An investor typically buys a company’s stock to make and earn a profit. In fact, many investors opt for stocks and other financial products that offer a dividend because they enjoy the steady income. Dividends are paid to reward their shareholders for providing them with the capital to run their business and ultimately, dividend payments serve as a reflection of a company’s future prospects and performance and this could potentially make their stock more attractive.
Generally speaking, growth companies tend to retain their earnings since they often need to reinvest their profits into further growth. In particular, start-ups and high-growth companies such as those in the technology or biotech sectors, may be in the early stages of development and may have to deal with high costs either due to research and development, business expansion and operational activities or they may simply not have sufficient funds to issue dividends. On the other hand, their more mature counterparts are more likely to offer dividend payouts. In effect, established companies with predictable profits are often considered the best dividend payers.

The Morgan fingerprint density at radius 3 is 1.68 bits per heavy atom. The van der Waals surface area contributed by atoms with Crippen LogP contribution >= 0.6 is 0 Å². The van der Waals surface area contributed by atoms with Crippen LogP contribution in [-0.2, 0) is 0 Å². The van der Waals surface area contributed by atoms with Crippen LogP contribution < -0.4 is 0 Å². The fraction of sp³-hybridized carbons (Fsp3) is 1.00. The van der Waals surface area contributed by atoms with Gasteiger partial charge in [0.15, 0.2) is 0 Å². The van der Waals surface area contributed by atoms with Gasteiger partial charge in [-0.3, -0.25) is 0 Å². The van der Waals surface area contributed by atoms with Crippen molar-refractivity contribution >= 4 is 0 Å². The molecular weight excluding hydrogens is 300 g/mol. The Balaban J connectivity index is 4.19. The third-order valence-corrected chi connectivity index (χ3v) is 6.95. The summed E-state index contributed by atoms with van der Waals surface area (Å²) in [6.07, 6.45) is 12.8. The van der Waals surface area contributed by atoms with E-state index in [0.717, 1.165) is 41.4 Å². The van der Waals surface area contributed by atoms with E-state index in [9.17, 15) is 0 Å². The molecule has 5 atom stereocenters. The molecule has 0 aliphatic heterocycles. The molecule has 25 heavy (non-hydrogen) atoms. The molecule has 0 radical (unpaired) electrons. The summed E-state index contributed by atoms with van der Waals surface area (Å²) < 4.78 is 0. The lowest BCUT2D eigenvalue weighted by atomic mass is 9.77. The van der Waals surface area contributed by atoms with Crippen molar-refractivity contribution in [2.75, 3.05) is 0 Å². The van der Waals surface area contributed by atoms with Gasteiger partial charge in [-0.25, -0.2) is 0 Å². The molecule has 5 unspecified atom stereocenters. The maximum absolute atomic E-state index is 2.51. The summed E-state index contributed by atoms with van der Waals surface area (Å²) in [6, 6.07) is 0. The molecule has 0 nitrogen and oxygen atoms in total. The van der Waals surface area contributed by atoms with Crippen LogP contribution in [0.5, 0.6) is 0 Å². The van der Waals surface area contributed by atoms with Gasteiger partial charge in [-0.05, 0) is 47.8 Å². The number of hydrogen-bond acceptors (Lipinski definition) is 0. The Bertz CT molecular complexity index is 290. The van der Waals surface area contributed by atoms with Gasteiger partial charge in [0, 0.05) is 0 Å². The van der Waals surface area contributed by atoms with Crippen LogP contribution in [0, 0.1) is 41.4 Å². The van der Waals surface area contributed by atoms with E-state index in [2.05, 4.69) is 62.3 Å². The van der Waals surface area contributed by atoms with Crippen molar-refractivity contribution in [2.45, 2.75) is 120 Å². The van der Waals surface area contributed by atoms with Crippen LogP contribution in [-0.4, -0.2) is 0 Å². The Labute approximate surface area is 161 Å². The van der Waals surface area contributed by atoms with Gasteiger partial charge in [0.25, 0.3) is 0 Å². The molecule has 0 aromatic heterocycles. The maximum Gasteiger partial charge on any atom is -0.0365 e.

Historically, companies in industry sectors such as utilities, healthcare and pharmaceuticals, banks and financial, oil and gas, as well as basic materials tend to maintain a regular record of dividend payments, while other sectors are known to pay more dividends than others.
Dividends must be declared by a corporation’s board of directors each time they are paid. The board must also decide the various time frames by which the dividends must be paid and the payout rates. At times, companies may also decide to issue special, one-time dividends either individually or in addition to a scheduled dividend. For instance, back in 2004, Microsoft Corp declared a special dividend of $3 per share, way above the usual quarterly dividend at the time which was in the range of $0.08 to $0.16 per share.
Dividend payments follow a chronological order and each associated date is important since it determines the shareholders who qualify to receive the dividend payment. There are four important dates to remember. These include:
Declaration date: this date earmarks the announcement by the company’s board of directors on their intention to pay a dividend. Typically, the board also declares the size of the dividend, the ex-dividend, as well as the payment date.